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The Widow's Son of Nain

By Donald T. Williams
Luke 7:11-17

And it came about soon afterwards, that He went to a city called Nain. And his disciples were going with him, accompanied by a large multitude. Now as He approached the gate of the city, behold, a dead man was being carried out, the only son of his mother, and she was a widow; and a sizeable crowd from the city was with her. And when the Lord saw her, He felt compassion for her, and said to her, "Do not weep." And He came up and touched the coffin; and the bearers came to a halt. And He said, "Young man, I say to you, arise!" And the dead man sat up and began to speak. And Jesus gave him back to his mother. And fear gripped them all, and they began glorifying God, saying, "A great prophet has arisen among us!" and "God has visited His people!" And this report concerning Him went out all over Judea and in all the surrounding district.

INTRODUCTION:

John the beloved disciple tells us the whole world could not have contained the books if all the deeds of Jesus had been written down. Therefore, those incidents that are included have been selected for a reason. Every miracle story — like this one, for example — is not just another impressive narrative but was chosen to tell us something we need to know about Jesus. This one obviously tells us He could raise the dead, but it tells us a lot more, too. I see at least four important concepts here relevant to all disciples of Jesus Christ today.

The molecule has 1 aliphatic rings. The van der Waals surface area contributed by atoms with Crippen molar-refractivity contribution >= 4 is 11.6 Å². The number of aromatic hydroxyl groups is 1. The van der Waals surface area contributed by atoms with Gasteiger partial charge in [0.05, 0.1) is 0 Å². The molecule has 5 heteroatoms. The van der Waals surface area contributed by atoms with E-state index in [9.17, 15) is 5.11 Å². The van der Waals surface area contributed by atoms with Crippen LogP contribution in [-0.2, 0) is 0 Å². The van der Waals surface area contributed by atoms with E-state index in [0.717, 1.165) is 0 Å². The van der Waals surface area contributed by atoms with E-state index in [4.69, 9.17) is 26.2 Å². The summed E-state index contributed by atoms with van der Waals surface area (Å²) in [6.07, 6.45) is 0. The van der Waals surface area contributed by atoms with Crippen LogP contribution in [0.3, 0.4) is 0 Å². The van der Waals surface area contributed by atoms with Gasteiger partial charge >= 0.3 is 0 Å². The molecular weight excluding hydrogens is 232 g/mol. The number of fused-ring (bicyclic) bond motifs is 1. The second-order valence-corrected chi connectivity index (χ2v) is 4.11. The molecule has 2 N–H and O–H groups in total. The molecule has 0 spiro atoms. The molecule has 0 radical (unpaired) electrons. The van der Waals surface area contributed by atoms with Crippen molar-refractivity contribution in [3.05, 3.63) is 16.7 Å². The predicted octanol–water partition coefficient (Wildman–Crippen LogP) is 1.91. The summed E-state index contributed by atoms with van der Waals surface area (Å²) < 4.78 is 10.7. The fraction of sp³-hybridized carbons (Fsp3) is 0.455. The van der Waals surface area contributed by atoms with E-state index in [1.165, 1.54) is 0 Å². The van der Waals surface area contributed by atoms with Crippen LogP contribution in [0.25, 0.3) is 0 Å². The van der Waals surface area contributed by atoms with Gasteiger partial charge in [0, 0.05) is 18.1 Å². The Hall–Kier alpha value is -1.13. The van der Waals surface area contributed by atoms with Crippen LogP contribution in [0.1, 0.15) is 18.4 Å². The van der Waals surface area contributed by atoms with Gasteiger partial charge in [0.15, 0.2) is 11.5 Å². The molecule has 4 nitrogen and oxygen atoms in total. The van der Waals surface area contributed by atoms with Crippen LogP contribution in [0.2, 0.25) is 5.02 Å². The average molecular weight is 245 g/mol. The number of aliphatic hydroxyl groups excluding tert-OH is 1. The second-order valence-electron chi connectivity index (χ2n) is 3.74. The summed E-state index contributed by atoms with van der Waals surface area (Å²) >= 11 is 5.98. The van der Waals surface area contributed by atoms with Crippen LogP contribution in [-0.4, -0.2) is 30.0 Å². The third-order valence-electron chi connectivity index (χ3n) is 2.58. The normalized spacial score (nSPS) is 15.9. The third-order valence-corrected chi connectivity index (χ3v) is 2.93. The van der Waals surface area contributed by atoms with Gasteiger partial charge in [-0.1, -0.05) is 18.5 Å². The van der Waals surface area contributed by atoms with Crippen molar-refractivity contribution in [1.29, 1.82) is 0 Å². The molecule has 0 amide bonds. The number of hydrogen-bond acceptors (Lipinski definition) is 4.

I. THE COMPASSION OF CHRIST (Luke 7:13)

You know, I passed a funeral procession on the road the other day: a hearse followed by a long line of cars all burning their headlights in broad daylight. I followed our quaint Southern custom of pulling off the road and stopping until they were past to honor the deceased and show respect to his loved ones. Because I did not know the people involved, I hardly gave it a second thought, and continued on my way as soon as they were past. But Jesus, as it were, flipped on His own lights, turned his car around, and joined the procession to the gravesite.

Since his funeral party was not ensconced in two-ton steel projectiles, Jesus was able to make His way immediately to the side of the grieving mother, a widow who had lost not only her husband but now her only son — which may well have meant her only prop for existence. Jesus felt compassion for her and said something very interesting: "Do not weep."

We've all said something like that in awkward situations: "Don't cry." But what in the world do we mean by it? Sometimes we really mean, "Don't cry — you're making me uncomfortable." Sometimes we ironically mean, "I wish you didn't need to cry — but go ahead; there's nothing else we can do." If we are really kind and empathetic we may join the weeper in her tears. Christ set us an example in this when he wept at the tomb of Lazarus. He was going to do something much more radical than that, but first He joined the suffering people in their tears. But there is also a third scenario that some of us have enacted, perhaps when rushing to the side of one of our children when they were little. Then we may mean, "Your cry for help has been answered. So you can stop crying now: I am here!" This poor widow could not have known she was in a position to hope for anything more than the second meaning. But this third one was what Jesus was really saying, as she would soon discover to her everlasting astonishment and joy.

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